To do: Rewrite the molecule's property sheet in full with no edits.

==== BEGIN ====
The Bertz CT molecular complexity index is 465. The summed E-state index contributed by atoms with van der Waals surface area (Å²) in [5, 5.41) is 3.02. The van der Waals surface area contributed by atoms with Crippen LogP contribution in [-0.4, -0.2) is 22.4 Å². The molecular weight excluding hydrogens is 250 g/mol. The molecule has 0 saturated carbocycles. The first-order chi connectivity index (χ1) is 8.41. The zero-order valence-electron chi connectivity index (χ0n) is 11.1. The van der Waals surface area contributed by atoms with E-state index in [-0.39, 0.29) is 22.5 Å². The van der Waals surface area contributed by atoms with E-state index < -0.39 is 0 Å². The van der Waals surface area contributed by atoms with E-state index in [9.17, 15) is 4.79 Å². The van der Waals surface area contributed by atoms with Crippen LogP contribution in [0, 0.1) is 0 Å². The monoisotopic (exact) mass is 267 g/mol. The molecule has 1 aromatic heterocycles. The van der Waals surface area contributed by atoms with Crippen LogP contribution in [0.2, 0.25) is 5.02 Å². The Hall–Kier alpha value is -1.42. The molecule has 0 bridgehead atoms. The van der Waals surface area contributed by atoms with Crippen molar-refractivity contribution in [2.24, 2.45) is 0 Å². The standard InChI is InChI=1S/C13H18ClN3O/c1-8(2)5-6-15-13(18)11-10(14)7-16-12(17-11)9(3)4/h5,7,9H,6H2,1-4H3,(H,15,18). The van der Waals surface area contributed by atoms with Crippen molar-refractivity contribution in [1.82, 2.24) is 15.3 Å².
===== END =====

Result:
The Bertz CT molecular complexity index is 465. The summed E-state index contributed by atoms with van der Waals surface area (Å²) in [5, 5.41) is 3.02. The van der Waals surface area contributed by atoms with Crippen LogP contribution in [-0.4, -0.2) is 22.4 Å². The molecular weight excluding hydrogens is 250 g/mol. The molecule has 0 saturated carbocycles. The first-order chi connectivity index (χ1) is 8.41. The zero-order valence-electron chi connectivity index (χ0n) is 11.1. The van der Waals surface area contributed by atoms with E-state index in [-0.39, 0.29) is 22.5 Å². The van der Waals surface area contributed by atoms with E-state index < -0.39 is 0 Å². The van der Waals surface area contributed by atoms with E-state index in [9.17, 15) is 4.79 Å². The van der Waals surface area contributed by atoms with Crippen LogP contribution in [0, 0.1) is 0 Å². The monoisotopic (exact) mass is 267 g/mol. The molecule has 1 aromatic heterocycles. The van der Waals surface area contributed by atoms with Crippen LogP contribution in [0.2, 0.25) is 5.02 Å². The Hall–Kier alpha value is -1.42. The molecule has 0 bridgehead atoms. The van der Waals surface area contributed by atoms with Crippen molar-refractivity contribution in [2.24, 2.45) is 0 Å². The standard InChI is InChI=1S/C13H18ClN3O/c1-8(2)5-6-15-13(18)11-10(14)7-16-12(17-11)9(3)4/h5,7,9H,6H2,1-4H3,(H,15,18). The van der Waals surface area contributed by atoms with Crippen molar-refractivity contribution in [1.82, 2.24) is 15.3 Å².